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Punto Evo's #MoreInteresting ad: Cliches masquerading as 'interesting?'

Punto Evo's #MoreInteresting ad: Cliches masquerading as 'interesting?'

Author | Ankur Singh | Friday, Aug 22,2014 8:25 AM

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Punto Evo's #MoreInteresting ad: Cliches masquerading as 'interesting?'

Five years on, as Fiat Punto gets a face-lift with a revised front end, new bumper, a new air dam, and new headlamps, the car brand revamps its ad with a sharper hard-sell approach. With its latest ad, the brand unveiled the new Punto Evo to reinstate its strengths, while promoting all the new additions, and ensuring the car is a part of Fiat’s overall brand positioning of ‘Hello Life’.

Storyboard

Punto’s advertising agency Grey explores the creative idea—Life just became more interesting. It uses the device of adding a different take to any situation. “While something is enjoyable in its own way, it can be made even better by simply incorporating a different aspect to it,” the agency statement said.

The ad film starts off contrasting ‘great’ life situations, with what could make them ‘interesting’. The film shows young, urban protagonists, accompanied by corresponding visuals, a voice over explains that while a black suit is great, a yellow tie is interesting. While coffees are great, cappuccinos are presented as interesting. The scenarios covered include ‘great’ birthdays and ‘interesting’ birthdays on top of the world, singing and singing in the rain, and jokes and pranks. The film moves to a road trip on a Fiat Punto, which is described as great. The voice over adds that unplanned road trips are interesting. The new Fiat Punto Evo is introduced as the voice over says 'Great just became interesting.’ Features of the car that substantiate the ‘interesting’ premise are demonstrated. The film ends with the message: ‘Life just became more interesting.’

Watch the video here



Expert speak

While the brand attempts to make things “interesting” for its buyers, industry experts feel it’s trying too hard.

Sambit Mohanty, Creative Head, DDB Mudra North, says, “It seems the raison d'être of this ad is to drill the difference between 'great' and 'interesting' into our minds—and the constant repetition of these words starts grating on your nerves. In the process, what gets lost is the opportunity to showcase a unique offering from Fiat. The film, though stylishly shot, is anything but interesting—see how banal a word that is? “Cool, hip people” having oodles of fun has become a trope in advertising and this one's no different.”

Nima Namchu, Chief Creative Officer, Cheil India, too feels the same way. “While I get the objective and what the team is trying to do here, I found the commercial rather dull. “Great just became interesting” was probably the brief and, in my opinion, shouldn’t have been transplanted onto the creative. “Interesting” itself is a rather weak word. If they couldn’t come up with a more exciting articulation, they should have definitely come up with more powerful and interesting visual interpretation,” he said.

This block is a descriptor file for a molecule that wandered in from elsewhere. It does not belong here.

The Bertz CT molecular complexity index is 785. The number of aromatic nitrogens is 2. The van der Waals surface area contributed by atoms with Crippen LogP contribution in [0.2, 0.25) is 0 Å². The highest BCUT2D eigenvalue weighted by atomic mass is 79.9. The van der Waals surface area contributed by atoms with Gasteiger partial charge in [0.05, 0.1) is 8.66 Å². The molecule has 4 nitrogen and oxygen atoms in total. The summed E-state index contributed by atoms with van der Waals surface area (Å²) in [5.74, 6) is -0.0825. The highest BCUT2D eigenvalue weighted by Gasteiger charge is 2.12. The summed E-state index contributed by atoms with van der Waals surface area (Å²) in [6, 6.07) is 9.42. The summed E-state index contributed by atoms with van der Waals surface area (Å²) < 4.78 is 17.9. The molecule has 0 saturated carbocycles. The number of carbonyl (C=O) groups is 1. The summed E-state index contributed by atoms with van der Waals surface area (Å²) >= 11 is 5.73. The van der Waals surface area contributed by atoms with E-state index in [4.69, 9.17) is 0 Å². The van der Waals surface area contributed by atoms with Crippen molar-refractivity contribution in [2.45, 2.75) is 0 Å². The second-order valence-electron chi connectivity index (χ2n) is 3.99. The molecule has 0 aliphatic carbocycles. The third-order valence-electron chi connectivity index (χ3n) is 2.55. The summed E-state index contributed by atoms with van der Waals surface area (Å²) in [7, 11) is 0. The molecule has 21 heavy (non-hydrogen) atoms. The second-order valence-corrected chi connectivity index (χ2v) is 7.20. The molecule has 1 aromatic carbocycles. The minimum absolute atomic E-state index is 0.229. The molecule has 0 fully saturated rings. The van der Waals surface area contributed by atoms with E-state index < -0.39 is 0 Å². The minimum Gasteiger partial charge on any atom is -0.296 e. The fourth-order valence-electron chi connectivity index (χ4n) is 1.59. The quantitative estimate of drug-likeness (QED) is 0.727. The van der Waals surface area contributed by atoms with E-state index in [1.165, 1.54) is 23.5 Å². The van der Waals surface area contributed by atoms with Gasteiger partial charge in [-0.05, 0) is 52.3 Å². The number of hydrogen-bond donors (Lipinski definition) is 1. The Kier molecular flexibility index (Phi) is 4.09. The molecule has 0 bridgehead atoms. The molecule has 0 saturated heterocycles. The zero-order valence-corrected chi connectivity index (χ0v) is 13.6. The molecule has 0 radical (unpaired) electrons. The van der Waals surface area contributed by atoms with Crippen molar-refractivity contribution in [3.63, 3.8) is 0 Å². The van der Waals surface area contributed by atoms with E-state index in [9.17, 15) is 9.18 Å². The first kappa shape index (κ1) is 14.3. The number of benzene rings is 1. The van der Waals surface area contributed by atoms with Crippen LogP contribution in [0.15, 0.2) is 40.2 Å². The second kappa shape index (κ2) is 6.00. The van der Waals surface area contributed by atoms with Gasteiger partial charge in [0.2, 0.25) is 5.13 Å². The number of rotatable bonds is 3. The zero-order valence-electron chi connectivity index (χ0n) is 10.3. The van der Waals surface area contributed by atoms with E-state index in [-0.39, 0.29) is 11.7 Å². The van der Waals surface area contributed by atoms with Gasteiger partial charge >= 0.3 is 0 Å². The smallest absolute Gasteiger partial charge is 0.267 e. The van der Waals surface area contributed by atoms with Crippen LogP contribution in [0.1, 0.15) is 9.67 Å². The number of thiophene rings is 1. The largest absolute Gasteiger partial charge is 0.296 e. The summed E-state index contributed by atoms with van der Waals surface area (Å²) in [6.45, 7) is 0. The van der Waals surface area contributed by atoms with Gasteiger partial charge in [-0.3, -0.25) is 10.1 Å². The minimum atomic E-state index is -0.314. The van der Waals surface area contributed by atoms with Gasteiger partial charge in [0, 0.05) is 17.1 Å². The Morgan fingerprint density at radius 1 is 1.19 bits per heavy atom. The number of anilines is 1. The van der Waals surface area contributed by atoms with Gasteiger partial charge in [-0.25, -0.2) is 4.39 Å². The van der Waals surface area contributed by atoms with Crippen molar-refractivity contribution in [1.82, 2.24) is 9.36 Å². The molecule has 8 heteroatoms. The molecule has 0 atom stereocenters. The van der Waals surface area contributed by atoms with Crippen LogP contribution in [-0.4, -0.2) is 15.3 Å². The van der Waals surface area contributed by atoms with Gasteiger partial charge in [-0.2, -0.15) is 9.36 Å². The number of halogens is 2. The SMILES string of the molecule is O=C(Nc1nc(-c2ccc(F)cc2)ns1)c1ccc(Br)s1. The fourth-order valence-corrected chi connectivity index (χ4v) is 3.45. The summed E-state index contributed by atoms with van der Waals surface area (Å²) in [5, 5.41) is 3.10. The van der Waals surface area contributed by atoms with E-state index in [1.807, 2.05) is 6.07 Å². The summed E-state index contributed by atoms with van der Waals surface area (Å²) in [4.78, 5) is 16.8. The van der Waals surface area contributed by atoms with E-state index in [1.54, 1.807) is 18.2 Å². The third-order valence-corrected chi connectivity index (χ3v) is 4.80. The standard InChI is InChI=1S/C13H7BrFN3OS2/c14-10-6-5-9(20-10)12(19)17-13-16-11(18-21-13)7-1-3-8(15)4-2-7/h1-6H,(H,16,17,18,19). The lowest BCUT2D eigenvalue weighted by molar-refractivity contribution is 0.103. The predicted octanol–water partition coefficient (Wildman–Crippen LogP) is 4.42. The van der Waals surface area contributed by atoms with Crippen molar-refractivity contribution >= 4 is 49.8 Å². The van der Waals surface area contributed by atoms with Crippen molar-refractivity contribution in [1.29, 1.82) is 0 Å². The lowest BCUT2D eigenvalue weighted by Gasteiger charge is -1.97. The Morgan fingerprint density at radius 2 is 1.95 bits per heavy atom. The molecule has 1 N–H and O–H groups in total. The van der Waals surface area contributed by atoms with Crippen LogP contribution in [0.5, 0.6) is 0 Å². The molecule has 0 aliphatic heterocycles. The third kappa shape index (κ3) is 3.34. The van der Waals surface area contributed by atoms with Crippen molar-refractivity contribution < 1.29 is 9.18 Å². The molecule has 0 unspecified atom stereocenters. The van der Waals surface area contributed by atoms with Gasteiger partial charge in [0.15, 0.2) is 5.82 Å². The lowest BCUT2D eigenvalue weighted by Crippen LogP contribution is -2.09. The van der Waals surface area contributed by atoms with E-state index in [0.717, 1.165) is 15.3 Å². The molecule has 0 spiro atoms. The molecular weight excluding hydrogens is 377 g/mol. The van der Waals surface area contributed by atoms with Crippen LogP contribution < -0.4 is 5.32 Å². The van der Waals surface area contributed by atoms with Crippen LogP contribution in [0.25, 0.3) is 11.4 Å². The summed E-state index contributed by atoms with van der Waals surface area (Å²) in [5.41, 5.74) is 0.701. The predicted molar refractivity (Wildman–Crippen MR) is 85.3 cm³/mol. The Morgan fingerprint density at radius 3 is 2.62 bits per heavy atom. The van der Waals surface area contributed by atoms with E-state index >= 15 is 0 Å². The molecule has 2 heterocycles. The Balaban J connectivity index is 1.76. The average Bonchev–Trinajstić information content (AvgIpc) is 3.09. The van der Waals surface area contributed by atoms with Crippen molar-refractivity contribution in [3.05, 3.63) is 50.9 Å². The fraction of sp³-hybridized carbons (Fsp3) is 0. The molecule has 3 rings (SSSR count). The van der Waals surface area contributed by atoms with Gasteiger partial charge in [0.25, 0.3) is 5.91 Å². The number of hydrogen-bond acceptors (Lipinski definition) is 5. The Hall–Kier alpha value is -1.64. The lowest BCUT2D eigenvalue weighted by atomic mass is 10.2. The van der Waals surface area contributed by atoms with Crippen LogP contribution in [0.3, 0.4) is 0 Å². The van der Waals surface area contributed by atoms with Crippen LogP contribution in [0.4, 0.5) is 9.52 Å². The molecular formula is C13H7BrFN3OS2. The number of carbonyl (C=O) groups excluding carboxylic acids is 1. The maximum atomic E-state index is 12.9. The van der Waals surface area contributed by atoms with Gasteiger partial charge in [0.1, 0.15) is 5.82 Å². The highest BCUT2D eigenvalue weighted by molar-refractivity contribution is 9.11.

“Perhaps the reason why I don’t find it impactful, or even differentiated, is the fact that the features that the commercial tries to persuade you to believe are really cool and cutting edge aren’t really impressive at all.”

Makers speak

“Most car advertisements in this segment typically sound very transactional and competitive. It's mostly about mileage, power, legroom, etc., which while being an important part of the decision making process, sometimes leave out the ‘experience’ of what it ‘feels’ to drive that car. We forget that cars are actually an extension of one’s personality. With the new communication for the Punto Evo, with it’s exciting new features and great Italian design pedigree (an intrinsic part of the Fiat lineage), we have tried to occupy the mind space of a discerning consumer who while being reassured of the 'basic asks' of a great car (obviously) also has a chance to have an 'interesting' driving experience with this Italian hatchback,” said Malvika Mehra, National Creative Director & Senior VP, Grey Worldwide India.

Dheeraj Sinha, Chief Strategy Officer, South & South East Asia, Grey group comments, “The challenge for Punto was to evolve its equity while retaining its strengths. We rooted the evolution in the changing archetype of the Indian man. The good boy has now become interesting. He has always been solid and intelligent, now he has added flair. The Indian geek today comes in coloured pants and spiked hair. This is also the shift that Punto as a car brand is going through. Punto has been a solid car, the new Punto Evo is made more interesting with a host of new features thereby adding new flair. Punto has evolved to Punto Evo in-line with the consumer, from being great to being interesting too.”

How the campaign impacts sales is yet to be seen, but industry experts are surely not ‘buying’ the campaign.
 

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